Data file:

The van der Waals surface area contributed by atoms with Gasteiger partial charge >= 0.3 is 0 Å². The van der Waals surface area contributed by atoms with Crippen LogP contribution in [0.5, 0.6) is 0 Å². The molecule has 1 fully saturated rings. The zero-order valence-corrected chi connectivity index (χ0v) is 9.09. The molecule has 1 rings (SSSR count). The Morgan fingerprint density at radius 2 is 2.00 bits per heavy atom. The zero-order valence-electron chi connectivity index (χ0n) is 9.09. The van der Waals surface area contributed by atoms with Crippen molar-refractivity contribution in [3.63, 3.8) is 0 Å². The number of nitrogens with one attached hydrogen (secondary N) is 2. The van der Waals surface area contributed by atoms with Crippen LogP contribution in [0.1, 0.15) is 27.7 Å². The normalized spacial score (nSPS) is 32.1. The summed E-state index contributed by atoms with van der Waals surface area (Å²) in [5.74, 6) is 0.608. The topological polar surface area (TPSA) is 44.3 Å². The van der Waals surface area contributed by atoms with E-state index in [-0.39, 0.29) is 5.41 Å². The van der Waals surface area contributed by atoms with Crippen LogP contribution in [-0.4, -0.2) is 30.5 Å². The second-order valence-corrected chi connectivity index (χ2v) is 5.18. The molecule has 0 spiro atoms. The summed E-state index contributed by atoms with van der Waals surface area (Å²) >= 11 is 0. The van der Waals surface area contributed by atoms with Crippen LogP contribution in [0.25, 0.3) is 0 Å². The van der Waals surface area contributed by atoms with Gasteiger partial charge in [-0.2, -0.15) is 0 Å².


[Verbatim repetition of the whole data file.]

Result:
The van der Waals surface area contributed by atoms with Gasteiger partial charge >= 0.3 is 0 Å². The van der Waals surface area contributed by atoms with Crippen LogP contribution in [0.5, 0.6) is 0 Å². The molecule has 1 fully saturated rings. The zero-order valence-corrected chi connectivity index (χ0v) is 9.09. The molecule has 1 rings (SSSR count). The Morgan fingerprint density at radius 2 is 2.00 bits per heavy atom. The zero-order valence-electron chi connectivity index (χ0n) is 9.09. The van der Waals surface area contributed by atoms with Crippen molar-refractivity contribution in [3.63, 3.8) is 0 Å². The number of nitrogens with one attached hydrogen (secondary N) is 2. The van der Waals surface area contributed by atoms with Crippen LogP contribution in [0.1, 0.15) is 27.7 Å². The normalized spacial score (nSPS) is 32.1. The summed E-state index contributed by atoms with van der Waals surface area (Å²) in [5.74, 6) is 0.608. The topological polar surface area (TPSA) is 44.3 Å². The van der Waals surface area contributed by atoms with E-state index in [-0.39, 0.29) is 5.41 Å². The van der Waals surface area contributed by atoms with Crippen LogP contribution in [-0.4, -0.2) is 30.5 Å². The second-order valence-corrected chi connectivity index (χ2v) is 5.18. The molecule has 0 spiro atoms. The summed E-state index contributed by atoms with van der Waals surface area (Å²) >= 11 is 0. The van der Waals surface area contributed by atoms with Crippen LogP contribution in [0.25, 0.3) is 0 Å². The van der Waals surface area contributed by atoms with Gasteiger partial charge in [-0.2, -0.15) is 0 Å².